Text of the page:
In the apparatus according to this invention, a family of retainer clip holders is provided, and appropriate clip holders are selected for each application. Applicant has found that only six distinct types of holders can replace the hundreds of non-adjustable holders required in the past.
In a method according to the present invention, a wire harness is assembled by initially having the desired locations for the retainer clips designed and identified. The shove-discussed family of adjustable retainer clip holders is provided. A selection of the appropriate retainer clip holders is made based upon the desired location for each retainer clip, and further based upon the presence of other retainer clip holders, or other fixtures for assembling the wire harness, that may be adjacent the desired location of the particular retainer clip. The retainer clip holders are adjusted to move the holder portions to the required position relative to the base to achieve the desired position of the retainer clip. The retainer clips are mounted onto the retainer clip holders, and the wire harness is then assembled. The retainer clip holders also electronically confirm the presence of a clip at each location.
The inventive family of retainer clip holders not only reduces the required inventory, thus providing valuable benefits, it also significantly decreases the complexity of assembling a wire harness. In the past, the wire harness assembler needed to study complicated listings of the hundreds of retainer clip holders that were required for any particular assembly operation. Now, since only six basic holders are required, the assembler can more easily tailor the required holders and adjust their positions as required. The inventive family of retainer clip holders thus decreases the required assembly and set-up time, significantly reducing the complexity of assembling a wire harness.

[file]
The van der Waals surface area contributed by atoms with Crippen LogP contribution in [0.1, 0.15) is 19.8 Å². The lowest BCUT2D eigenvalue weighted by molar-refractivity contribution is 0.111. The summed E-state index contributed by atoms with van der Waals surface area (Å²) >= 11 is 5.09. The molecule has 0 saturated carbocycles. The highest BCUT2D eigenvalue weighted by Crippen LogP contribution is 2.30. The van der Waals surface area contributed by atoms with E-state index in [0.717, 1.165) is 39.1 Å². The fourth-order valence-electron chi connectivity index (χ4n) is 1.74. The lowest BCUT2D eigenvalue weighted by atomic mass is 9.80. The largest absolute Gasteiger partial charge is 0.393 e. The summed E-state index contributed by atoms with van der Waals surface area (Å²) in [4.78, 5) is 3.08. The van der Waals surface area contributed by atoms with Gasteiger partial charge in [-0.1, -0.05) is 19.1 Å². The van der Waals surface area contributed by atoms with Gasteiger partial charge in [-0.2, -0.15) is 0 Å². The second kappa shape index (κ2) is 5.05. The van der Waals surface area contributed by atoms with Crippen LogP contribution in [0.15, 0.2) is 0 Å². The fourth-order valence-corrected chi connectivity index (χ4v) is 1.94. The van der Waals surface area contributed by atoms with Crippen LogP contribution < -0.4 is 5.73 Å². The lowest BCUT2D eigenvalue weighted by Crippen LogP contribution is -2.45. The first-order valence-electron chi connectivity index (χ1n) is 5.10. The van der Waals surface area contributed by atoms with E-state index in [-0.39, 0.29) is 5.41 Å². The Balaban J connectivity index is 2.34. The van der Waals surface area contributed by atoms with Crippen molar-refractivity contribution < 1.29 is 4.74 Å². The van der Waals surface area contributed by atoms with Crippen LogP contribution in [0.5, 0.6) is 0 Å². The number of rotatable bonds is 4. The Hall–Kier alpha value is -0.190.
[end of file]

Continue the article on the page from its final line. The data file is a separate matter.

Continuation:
In addition, in the past, separate jigs have been required for each level or type of harness. The inventive family allows a single jig to be tailored for each application.
These and other features of the present invention can be best understood from the, following specification and drawings, of which the following is a brief description.
FIG. 1A is a plan view of a simple wire harness assembly jig.
FIG. 1B is a view showing the mounting of a retainer clip to a wire harness.
FIG. 2 shows a first holder according to the present invention.
FIG. 3 is an exploded view of the holder shown in FIG. 2.
FIG. 4 shows a second holder according to the present invention.
FIG. 5 shows a third holder according to the present invention.
FIG. 6 shows an alternative to the holder shown in FIG. 5.
FIG. 7 shows a fourth holder according to the present invention.
FIG. 8 shows a fifth holder according to the present invention.
FIG. 9 shows a sixth holder according to the present invention.
FIG. 10 shows a holder such as is shown in FIG. 2, but mounting an alternative type retainer clip.